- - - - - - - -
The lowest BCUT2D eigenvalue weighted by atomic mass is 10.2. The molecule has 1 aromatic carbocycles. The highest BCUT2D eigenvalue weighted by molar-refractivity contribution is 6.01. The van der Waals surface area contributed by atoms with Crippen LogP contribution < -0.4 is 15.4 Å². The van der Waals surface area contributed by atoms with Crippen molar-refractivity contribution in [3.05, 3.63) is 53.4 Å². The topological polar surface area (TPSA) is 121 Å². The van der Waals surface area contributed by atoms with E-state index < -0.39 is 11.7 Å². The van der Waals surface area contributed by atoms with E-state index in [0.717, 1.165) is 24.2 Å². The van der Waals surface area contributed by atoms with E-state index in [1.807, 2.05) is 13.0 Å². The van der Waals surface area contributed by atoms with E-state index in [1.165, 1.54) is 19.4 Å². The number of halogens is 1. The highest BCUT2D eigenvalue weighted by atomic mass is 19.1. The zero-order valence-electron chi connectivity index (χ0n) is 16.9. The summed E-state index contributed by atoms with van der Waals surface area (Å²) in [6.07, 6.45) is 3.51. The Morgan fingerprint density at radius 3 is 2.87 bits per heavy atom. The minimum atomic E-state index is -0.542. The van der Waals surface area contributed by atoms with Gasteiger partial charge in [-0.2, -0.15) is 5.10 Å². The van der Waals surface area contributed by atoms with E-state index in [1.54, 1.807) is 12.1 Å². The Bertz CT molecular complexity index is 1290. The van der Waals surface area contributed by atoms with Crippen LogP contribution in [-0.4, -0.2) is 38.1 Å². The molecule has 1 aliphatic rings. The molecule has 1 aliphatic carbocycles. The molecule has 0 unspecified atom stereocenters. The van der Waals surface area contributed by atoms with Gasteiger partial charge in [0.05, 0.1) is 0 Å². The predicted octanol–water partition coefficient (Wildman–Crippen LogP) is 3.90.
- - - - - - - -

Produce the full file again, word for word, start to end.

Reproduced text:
The lowest BCUT2D eigenvalue weighted by atomic mass is 10.2. The molecule has 1 aromatic carbocycles. The highest BCUT2D eigenvalue weighted by molar-refractivity contribution is 6.01. The van der Waals surface area contributed by atoms with Crippen LogP contribution < -0.4 is 15.4 Å². The van der Waals surface area contributed by atoms with Crippen molar-refractivity contribution in [3.05, 3.63) is 53.4 Å². The topological polar surface area (TPSA) is 121 Å². The van der Waals surface area contributed by atoms with E-state index < -0.39 is 11.7 Å². The van der Waals surface area contributed by atoms with E-state index in [0.717, 1.165) is 24.2 Å². The van der Waals surface area contributed by atoms with E-state index in [1.807, 2.05) is 13.0 Å². The van der Waals surface area contributed by atoms with E-state index in [1.165, 1.54) is 19.4 Å². The number of halogens is 1. The highest BCUT2D eigenvalue weighted by atomic mass is 19.1. The zero-order valence-electron chi connectivity index (χ0n) is 16.9. The summed E-state index contributed by atoms with van der Waals surface area (Å²) in [6.07, 6.45) is 3.51. The Morgan fingerprint density at radius 3 is 2.87 bits per heavy atom. The minimum atomic E-state index is -0.542. The van der Waals surface area contributed by atoms with Gasteiger partial charge in [-0.2, -0.15) is 5.10 Å². The van der Waals surface area contributed by atoms with E-state index in [1.54, 1.807) is 12.1 Å². The Bertz CT molecular complexity index is 1290. The van der Waals surface area contributed by atoms with Crippen LogP contribution in [-0.4, -0.2) is 38.1 Å². The molecule has 1 aliphatic rings. The molecule has 1 aliphatic carbocycles. The molecule has 0 unspecified atom stereocenters. The van der Waals surface area contributed by atoms with Gasteiger partial charge in [0.05, 0.1) is 0 Å². The predicted octanol–water partition coefficient (Wildman–Crippen LogP) is 3.90.